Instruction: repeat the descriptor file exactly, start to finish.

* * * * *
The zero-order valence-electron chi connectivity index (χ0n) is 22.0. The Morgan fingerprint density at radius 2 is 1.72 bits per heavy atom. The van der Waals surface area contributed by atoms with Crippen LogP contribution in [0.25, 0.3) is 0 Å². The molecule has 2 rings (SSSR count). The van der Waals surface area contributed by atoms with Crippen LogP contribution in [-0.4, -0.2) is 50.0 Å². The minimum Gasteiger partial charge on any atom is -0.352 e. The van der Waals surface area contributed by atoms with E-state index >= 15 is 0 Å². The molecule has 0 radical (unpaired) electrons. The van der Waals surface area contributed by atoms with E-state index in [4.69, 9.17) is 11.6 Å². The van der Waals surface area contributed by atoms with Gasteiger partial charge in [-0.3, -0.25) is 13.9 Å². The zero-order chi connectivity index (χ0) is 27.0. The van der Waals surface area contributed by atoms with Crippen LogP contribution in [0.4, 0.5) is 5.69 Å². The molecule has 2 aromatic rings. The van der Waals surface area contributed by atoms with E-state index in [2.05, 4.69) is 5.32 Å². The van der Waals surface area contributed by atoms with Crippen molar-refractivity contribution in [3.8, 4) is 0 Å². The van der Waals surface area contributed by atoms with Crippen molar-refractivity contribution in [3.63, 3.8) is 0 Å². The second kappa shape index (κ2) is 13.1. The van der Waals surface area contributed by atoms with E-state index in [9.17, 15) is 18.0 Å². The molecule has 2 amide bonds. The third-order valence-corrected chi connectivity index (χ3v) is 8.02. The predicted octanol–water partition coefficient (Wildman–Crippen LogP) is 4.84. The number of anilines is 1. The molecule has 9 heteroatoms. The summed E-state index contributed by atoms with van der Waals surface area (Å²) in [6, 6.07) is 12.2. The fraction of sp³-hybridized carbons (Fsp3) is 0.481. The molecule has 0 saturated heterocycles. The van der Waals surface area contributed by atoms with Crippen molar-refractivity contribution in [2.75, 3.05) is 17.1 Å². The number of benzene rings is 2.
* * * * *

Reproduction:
The zero-order valence-electron chi connectivity index (χ0n) is 22.0. The Morgan fingerprint density at radius 2 is 1.72 bits per heavy atom. The van der Waals surface area contributed by atoms with Crippen LogP contribution in [0.25, 0.3) is 0 Å². The molecule has 2 rings (SSSR count). The van der Waals surface area contributed by atoms with Crippen LogP contribution in [-0.4, -0.2) is 50.0 Å². The minimum Gasteiger partial charge on any atom is -0.352 e. The van der Waals surface area contributed by atoms with E-state index >= 15 is 0 Å². The molecule has 0 radical (unpaired) electrons. The van der Waals surface area contributed by atoms with E-state index in [4.69, 9.17) is 11.6 Å². The van der Waals surface area contributed by atoms with Gasteiger partial charge in [-0.3, -0.25) is 13.9 Å². The zero-order chi connectivity index (χ0) is 27.0. The van der Waals surface area contributed by atoms with Crippen LogP contribution in [0.4, 0.5) is 5.69 Å². The molecule has 2 aromatic rings. The van der Waals surface area contributed by atoms with E-state index in [2.05, 4.69) is 5.32 Å². The van der Waals surface area contributed by atoms with Crippen molar-refractivity contribution in [3.8, 4) is 0 Å². The van der Waals surface area contributed by atoms with Crippen molar-refractivity contribution in [3.63, 3.8) is 0 Å². The second kappa shape index (κ2) is 13.1. The van der Waals surface area contributed by atoms with E-state index in [9.17, 15) is 18.0 Å². The molecule has 2 amide bonds. The third-order valence-corrected chi connectivity index (χ3v) is 8.02. The predicted octanol–water partition coefficient (Wildman–Crippen LogP) is 4.84. The number of anilines is 1. The molecule has 9 heteroatoms. The summed E-state index contributed by atoms with van der Waals surface area (Å²) in [6, 6.07) is 12.2. The fraction of sp³-hybridized carbons (Fsp3) is 0.481. The molecule has 0 saturated heterocycles. The van der Waals surface area contributed by atoms with Crippen molar-refractivity contribution in [2.75, 3.05) is 17.1 Å². The number of benzene rings is 2.